He suggests patients with hypertension (high blood pressure) or diabetes get checked for kidney disease. Those with a family history of CKD are also at risk, as are members of the African American, Hispanic, Native American and Alaska Native communities.


At the CDC website minuteforyourkidneys.org, anyone can answer a few questions in a one-minute survey to see if they’re at risk for CKD. The results can be a good conversation starter with your doctor.

Dr. Lombard notes that detecting CKD early takes a proactive approach since there are often very few initial symptoms. If someone waits until symptoms occur, it’s often too late. A routine physical with lab work included can help make the diagnosis.

He also says that almost all kidney disease is progressive. “The majority of patients who die on dialysis die from cardiovascular complications,” he says.

Treatment Options for Chronic Kidney Disease

“Chronic kidney disease is much more common than most of us, including those in the medical profession, realize,” Dr. Lombard says. “It is one of the more underdiagnosed diseases. One out of three Americans over the age of 18 are at risk.”

Additional risk factors include diabetes, high blood pressure and obesity, so managing these conditions is imperative. It’s also important to look at family history of kidney disease and inherited kidney disorders to under- stand any genetic components. Past damage to the kidneys and older age are also factors that play a significant role in kidney health.

With that in mind, what you’re not doing or taking to manage kidney disease can be as important as what you are doing and taking, especially when it comes to cholesterol and blood pressure.

Cholesterol above normal levels can actually accelerate the progression of CKD, notes Dr. Lombard. “Additionally, if a person has a high level of protein in their urine, they should target a lower blood pressure, closer to 120 over 70,” he says. Over-the-counter as well as prescription drugs must also be evaluated.

Anti-inflammatory drugs such as naproxen and ibuprofen can be harmful to the kidneys, and antibiotics like sulfa drugs can cause acute kidney injury. As such, it makes sense to work with your doctors to determine what is appropriate for your individual situation.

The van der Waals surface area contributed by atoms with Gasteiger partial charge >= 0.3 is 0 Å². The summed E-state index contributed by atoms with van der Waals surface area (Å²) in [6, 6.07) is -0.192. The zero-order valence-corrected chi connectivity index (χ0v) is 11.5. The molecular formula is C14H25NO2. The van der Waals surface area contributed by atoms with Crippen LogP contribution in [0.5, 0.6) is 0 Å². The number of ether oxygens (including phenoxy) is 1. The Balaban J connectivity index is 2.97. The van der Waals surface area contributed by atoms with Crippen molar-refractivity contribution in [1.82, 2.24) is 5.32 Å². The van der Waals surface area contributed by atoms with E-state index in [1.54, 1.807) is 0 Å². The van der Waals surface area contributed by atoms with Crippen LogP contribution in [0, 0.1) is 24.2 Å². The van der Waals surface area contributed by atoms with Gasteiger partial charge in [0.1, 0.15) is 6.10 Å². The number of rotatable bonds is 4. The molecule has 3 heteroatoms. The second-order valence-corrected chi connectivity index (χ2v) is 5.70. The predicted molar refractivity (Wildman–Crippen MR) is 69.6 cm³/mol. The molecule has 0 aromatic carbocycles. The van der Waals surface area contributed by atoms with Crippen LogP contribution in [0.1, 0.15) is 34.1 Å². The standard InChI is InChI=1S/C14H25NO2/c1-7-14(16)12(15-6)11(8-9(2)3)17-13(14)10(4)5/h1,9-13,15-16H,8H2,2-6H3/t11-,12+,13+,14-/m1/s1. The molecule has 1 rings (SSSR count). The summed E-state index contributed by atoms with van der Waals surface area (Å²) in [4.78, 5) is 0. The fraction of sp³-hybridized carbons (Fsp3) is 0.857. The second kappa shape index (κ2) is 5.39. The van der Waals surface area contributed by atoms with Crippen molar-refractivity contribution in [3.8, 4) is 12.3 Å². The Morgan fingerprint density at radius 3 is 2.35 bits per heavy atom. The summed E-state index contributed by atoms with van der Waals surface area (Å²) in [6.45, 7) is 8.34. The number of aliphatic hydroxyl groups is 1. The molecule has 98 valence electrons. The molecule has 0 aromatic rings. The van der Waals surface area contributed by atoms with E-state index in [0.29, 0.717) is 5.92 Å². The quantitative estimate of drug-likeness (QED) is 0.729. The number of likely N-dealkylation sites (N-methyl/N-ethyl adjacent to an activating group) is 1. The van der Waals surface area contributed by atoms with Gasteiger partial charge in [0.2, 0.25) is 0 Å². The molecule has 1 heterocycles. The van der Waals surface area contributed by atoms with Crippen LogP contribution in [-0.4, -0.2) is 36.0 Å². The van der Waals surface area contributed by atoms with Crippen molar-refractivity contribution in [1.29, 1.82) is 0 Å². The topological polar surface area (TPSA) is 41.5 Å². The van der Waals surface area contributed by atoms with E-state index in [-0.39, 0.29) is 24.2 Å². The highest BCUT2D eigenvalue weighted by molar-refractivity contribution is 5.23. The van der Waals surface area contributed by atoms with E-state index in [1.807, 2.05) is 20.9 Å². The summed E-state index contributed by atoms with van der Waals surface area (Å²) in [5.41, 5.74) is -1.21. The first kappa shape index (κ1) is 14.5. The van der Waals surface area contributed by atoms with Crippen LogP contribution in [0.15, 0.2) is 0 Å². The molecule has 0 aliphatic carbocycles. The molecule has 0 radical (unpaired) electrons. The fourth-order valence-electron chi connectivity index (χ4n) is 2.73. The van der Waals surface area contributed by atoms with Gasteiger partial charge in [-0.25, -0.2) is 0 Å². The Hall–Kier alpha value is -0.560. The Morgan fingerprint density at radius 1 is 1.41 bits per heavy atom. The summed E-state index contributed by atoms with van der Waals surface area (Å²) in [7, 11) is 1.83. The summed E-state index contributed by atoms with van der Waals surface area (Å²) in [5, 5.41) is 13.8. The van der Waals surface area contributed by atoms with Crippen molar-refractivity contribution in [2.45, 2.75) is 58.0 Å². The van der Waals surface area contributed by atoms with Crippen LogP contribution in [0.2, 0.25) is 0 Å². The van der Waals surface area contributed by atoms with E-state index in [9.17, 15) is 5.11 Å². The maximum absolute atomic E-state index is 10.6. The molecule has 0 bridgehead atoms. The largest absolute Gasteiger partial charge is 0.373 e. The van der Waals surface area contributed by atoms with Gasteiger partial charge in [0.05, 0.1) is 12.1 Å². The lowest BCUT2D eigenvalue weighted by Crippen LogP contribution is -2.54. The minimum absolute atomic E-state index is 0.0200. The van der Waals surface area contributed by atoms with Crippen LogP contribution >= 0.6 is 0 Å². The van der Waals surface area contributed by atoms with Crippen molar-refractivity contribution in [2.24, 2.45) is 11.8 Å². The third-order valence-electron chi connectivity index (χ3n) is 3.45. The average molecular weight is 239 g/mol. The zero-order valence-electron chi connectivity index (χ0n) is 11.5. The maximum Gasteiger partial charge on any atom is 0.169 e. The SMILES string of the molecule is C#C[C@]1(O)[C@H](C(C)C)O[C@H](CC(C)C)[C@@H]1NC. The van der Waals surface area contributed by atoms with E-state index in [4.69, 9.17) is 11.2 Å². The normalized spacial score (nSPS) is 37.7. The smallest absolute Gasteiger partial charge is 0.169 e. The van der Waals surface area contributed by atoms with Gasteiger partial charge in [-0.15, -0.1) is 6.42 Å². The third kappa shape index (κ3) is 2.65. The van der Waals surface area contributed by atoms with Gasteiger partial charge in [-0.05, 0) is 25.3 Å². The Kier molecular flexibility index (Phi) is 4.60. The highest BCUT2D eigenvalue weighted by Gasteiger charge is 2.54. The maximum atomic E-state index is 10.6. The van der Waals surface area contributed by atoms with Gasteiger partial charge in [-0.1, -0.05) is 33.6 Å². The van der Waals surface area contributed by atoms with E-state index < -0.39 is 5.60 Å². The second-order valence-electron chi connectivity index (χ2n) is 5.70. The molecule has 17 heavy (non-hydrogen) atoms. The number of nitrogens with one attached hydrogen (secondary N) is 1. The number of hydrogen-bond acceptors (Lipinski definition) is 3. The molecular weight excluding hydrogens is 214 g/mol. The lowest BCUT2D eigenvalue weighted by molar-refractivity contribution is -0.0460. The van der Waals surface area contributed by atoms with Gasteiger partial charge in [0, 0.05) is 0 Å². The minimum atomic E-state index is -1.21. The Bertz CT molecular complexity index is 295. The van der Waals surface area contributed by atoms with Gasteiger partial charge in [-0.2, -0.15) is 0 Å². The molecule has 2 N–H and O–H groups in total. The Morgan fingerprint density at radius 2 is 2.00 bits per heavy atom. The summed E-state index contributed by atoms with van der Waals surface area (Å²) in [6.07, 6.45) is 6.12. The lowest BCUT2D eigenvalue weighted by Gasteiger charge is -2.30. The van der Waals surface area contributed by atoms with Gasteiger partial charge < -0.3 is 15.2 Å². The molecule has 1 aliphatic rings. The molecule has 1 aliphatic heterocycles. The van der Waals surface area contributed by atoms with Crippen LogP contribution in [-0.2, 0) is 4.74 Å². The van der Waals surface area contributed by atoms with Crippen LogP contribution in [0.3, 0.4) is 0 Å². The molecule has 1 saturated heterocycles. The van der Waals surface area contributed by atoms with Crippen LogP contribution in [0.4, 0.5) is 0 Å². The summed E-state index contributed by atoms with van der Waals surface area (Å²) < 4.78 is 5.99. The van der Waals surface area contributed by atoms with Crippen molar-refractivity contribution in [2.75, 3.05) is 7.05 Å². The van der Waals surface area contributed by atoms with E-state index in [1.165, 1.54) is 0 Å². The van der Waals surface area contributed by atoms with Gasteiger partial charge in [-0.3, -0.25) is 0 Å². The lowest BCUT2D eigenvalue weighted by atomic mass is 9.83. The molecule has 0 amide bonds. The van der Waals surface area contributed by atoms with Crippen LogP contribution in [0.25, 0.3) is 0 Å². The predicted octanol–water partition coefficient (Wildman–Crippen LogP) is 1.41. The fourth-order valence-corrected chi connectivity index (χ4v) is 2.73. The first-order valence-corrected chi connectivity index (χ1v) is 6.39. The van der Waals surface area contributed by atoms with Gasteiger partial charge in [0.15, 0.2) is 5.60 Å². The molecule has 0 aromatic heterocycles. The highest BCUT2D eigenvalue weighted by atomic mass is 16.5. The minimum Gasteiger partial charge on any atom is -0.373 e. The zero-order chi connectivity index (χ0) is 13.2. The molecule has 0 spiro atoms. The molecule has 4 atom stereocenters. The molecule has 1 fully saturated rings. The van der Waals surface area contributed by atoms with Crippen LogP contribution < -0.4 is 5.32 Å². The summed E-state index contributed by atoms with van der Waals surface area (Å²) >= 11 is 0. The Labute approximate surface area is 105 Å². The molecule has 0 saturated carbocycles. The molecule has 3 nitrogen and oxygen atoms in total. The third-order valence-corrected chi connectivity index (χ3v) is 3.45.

It’s also important for nephrologists and cardiologists to work together when it comes to managing drugs being used for hypertension and heart failure, such as ACE inhibitors and angiotensin receptor blockers (ARBs). Dr. Lombard says some doctors might consider having their patients stop these drugs based on how the kidneys respond even though there could be adverse consequences to the heart. Again, this is where the balancing act part comes in.

“Sometimes you have to sell the kidneys to save heart,” Dr. Lombard says. “You can live with kidney failure; you can’t live with heart failure.”

Looking Toward The Future

Joe Gatto credits his girlfriend Cheryl O’Neill with saving his life multiple times. As a nurse, she’s often the first to recognize when Gatto needs medical intervention from his team of doctors in New York. He’s managing his CKD with dialysis three times a week and, being a drummer his whole life, he hopes his heart will hold as good a rhythm in the future as he does behind the drum set.

For Tom Palmer, he is managing his stage 4 kidney disease and credits his team of doctors working together for his great care. He hopes to rebound from recent back problems so he can return to the golf course. In the meantime, he’s keeping busy learning new card tricks, but it’s really his positive attitude that’s propelling him forward.

And Gabriel Stanton continues to defy all odds. At 14 years old, doctors thought he’d require a kidney transplant by now. He just entered stage 3 kidney failure and, when the time comes, he has not one but two kidney donors lined up.

“We already have people scheduled who have done the initial rounds of matching,” Hollee Stanton says. “One is older, and her daughter is younger, so if he ages past the mother, her daughter is willing to donate.”

What’s more, the Stantons are entering a new season where Gabriel is learning how to advocate for himself. His mother is proud to hear him ask doctors questions about how heart intervention will affect his kidneys or reminding his doctors he needs an IV for hydration.

“Gabe handles it like a champ,” she says. “He really is a warrior, and I tell him that a lot. I would prefer he not have to do battle like this, but he does amazingly well and we learn so much from our kids.”